0

Interpolation is predicting values within a range of data.

Extrapolation is predicting values outside a range of data.

Is there a word that encompasses both meanings, such that I could use it to refer to one, the other, or both? I am looking for a word in the context of statistics and data science. I have considered "predict", "estimate", "infer", and "model", but I think these are a bit general and overloaded. I'm hoping to find a word that specifically encompasses extrapolation and interpolation without including much more than that. My thesaurus has provided rather nontechnical synonyms for both, and I would love to find a word that sounds roughly as technical as extrapolation/interpolation.

4
  • 1
    infer? But then you must have considered this already, have you?
    – user405662
    Commented May 13 at 17:23
  • @user405662 I'm hoping for something a little more technical, more in lines with extrapolation/interpolation.
    – Tashus
    Commented May 13 at 17:24
  • 2
    I suggest that in "normal" English, extrapolation is can be used to calculate any value using data from known / measured values. It's only in certain specialized contexts (such as predicting the Earth's future climate, or the future price of Bitcoin) that it might be useful to distinguish interpolation as a special (more reliable?) case of extrapolation. But if you want to get really precise, arguably you might need separate terms for extrapolated values from before you have measurements (potentially verifiable) and future extrapolated values (not so easily checked! :) Commented May 13 at 17:39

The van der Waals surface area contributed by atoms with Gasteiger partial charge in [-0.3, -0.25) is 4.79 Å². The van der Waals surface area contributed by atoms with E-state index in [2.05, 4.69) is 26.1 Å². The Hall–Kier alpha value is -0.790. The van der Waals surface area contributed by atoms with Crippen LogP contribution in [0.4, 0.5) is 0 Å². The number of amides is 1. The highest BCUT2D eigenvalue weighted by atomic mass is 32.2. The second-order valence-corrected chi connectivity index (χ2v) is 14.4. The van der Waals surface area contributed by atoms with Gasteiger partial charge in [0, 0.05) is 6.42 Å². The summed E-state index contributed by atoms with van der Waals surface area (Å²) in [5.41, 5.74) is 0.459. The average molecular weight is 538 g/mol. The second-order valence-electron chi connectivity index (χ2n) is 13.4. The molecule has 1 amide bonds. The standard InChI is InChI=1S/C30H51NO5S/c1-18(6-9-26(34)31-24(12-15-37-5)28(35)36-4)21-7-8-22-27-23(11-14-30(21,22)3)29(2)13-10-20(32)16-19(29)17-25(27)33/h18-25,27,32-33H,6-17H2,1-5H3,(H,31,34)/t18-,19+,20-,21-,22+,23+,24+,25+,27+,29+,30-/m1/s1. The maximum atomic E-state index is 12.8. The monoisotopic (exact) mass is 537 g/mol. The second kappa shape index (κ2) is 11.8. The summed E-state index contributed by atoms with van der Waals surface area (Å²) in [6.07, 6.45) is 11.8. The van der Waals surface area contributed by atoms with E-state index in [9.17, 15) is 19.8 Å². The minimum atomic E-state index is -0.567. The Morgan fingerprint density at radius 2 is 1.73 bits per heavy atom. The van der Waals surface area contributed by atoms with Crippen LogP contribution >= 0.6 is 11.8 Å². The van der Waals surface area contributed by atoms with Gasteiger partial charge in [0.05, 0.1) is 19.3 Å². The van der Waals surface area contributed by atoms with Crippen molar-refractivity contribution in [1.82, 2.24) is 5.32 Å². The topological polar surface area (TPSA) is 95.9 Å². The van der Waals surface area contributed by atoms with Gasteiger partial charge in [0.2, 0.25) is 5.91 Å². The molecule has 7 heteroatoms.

• There's also intrapolation. Think about international (between nations) and intranational (within a nation). Where extranational also exists. (I thought about that a bit, but in the end, gave up with brain-ache! :) Commented May 13 at 17:52

1 Answer 1

4

I suggest that interpolation and extrapolation are both a form of projection.

project
verb
to calculate an amount or result expected in the future from information already known

From Cambridge Dictionary.

In statistical science, data is projected for results that weren't actually measured.

2
  • 1
    Thank you. This seems to be a great choice. I'll accept in 24 hours.
    – Tashus
    Commented May 13 at 17:44
  • I wouldn't use project/projection for interpolated data if the point(s) of interpolation are in the past.
    – DjinTonic
    Commented May 14 at 1:07

Your Answer

By clicking “Post Your Answer”, you agree to our terms of service and acknowledge you have read our privacy policy.

Not the answer you're looking for? Browse other questions tagged or ask your own question.